- The tribe are the custodians of an ancient relic or other item of power that their ancestors swore to safeguard long ago. The tribe’s constant motion makes it difficult for those seeking the item to track it down, and the object changes ownership constantly in subtle exchanges that would make a three-card monte dealer jealous. Until the day comes when the rightful owner of the object makes themselves known, the tribe will remain in motion.
- The first tribe members were the victims of a powerful curse, one perhaps laid upon them by someone whose life or livelihood was impacted by mass transportation. The mother of the first person killed by a train might have been a witch, for example, or the owner of a once-profitable stagecoach line who lost his fortune when the railroad came through and paid a hoodoo man to lay a curse on the railroad workers. Over time, those suffering similar baleful enchantments have been initiated into the original tribe, passing their curse down either in truth or simply by tradition. The tribes’ moots are really opportunities to exchange information on how their curse(s) might be broken or to plot for revenge against those who set them in motion for perpetuity.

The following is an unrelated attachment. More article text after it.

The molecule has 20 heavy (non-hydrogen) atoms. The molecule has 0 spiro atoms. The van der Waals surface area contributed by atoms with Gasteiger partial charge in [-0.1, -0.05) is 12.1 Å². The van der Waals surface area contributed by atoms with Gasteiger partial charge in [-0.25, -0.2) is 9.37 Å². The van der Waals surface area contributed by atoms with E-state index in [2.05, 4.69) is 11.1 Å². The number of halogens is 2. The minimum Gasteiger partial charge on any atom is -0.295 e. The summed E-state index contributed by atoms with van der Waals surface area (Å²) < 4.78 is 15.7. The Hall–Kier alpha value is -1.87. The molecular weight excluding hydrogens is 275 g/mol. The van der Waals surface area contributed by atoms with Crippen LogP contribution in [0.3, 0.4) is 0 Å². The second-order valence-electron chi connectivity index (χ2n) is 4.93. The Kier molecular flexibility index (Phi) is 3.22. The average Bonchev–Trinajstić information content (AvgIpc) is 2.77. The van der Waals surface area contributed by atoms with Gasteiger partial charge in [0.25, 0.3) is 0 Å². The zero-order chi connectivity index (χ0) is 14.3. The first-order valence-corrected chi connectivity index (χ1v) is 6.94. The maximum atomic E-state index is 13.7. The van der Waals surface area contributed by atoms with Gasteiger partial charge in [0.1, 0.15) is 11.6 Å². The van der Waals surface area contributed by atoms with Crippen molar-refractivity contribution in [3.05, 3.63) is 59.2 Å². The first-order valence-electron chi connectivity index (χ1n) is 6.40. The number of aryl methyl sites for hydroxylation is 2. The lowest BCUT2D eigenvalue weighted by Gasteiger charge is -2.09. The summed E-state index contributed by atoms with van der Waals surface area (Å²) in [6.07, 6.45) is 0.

- The tribe members are from outside this time and place, perhaps having fallen through holes in dimensions (such as from alternate history Earths) or rifts in the time stream. Unable to integrate themselves into an alien culture, they are a people suffering from “future shock” and only the soothing rhythm of constant motion keeps them from going insane. As they move, they plot, plan, scheme, and hope to find a way home, taking in other misplaced peoples from other places and times.